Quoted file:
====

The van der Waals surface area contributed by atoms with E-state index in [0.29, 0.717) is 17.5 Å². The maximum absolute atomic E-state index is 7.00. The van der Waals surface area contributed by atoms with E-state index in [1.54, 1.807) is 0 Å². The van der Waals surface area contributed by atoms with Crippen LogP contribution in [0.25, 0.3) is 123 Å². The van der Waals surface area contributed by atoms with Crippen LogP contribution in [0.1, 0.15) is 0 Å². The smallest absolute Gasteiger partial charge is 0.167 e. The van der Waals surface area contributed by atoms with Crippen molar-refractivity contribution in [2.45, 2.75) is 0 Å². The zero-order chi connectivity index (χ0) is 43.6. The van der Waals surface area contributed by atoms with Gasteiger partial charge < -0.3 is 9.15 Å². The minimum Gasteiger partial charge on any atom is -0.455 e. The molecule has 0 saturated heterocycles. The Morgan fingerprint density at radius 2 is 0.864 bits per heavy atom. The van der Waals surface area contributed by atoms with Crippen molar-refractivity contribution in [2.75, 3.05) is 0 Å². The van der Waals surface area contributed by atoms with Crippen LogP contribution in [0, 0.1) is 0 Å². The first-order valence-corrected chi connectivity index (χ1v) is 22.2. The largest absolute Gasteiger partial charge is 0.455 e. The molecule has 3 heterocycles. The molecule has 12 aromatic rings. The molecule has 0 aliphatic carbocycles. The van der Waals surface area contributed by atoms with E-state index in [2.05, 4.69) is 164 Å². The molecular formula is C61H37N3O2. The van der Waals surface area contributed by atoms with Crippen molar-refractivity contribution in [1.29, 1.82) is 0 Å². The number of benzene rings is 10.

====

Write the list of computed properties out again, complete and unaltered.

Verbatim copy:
The van der Waals surface area contributed by atoms with E-state index in [0.29, 0.717) is 17.5 Å². The maximum absolute atomic E-state index is 7.00. The van der Waals surface area contributed by atoms with E-state index in [1.54, 1.807) is 0 Å². The van der Waals surface area contributed by atoms with Crippen LogP contribution in [0.25, 0.3) is 123 Å². The van der Waals surface area contributed by atoms with Crippen LogP contribution in [0.1, 0.15) is 0 Å². The smallest absolute Gasteiger partial charge is 0.167 e. The van der Waals surface area contributed by atoms with Crippen molar-refractivity contribution in [2.45, 2.75) is 0 Å². The zero-order chi connectivity index (χ0) is 43.6. The van der Waals surface area contributed by atoms with Gasteiger partial charge < -0.3 is 9.15 Å². The minimum Gasteiger partial charge on any atom is -0.455 e. The molecule has 0 saturated heterocycles. The Morgan fingerprint density at radius 2 is 0.864 bits per heavy atom. The van der Waals surface area contributed by atoms with Crippen molar-refractivity contribution in [2.75, 3.05) is 0 Å². The van der Waals surface area contributed by atoms with Crippen LogP contribution in [0, 0.1) is 0 Å². The first-order valence-corrected chi connectivity index (χ1v) is 22.2. The largest absolute Gasteiger partial charge is 0.455 e. The molecule has 3 heterocycles. The molecule has 12 aromatic rings. The molecule has 0 aliphatic carbocycles. The van der Waals surface area contributed by atoms with E-state index in [2.05, 4.69) is 164 Å². The molecular formula is C61H37N3O2. The van der Waals surface area contributed by atoms with Crippen molar-refractivity contribution in [1.29, 1.82) is 0 Å². The number of benzene rings is 10.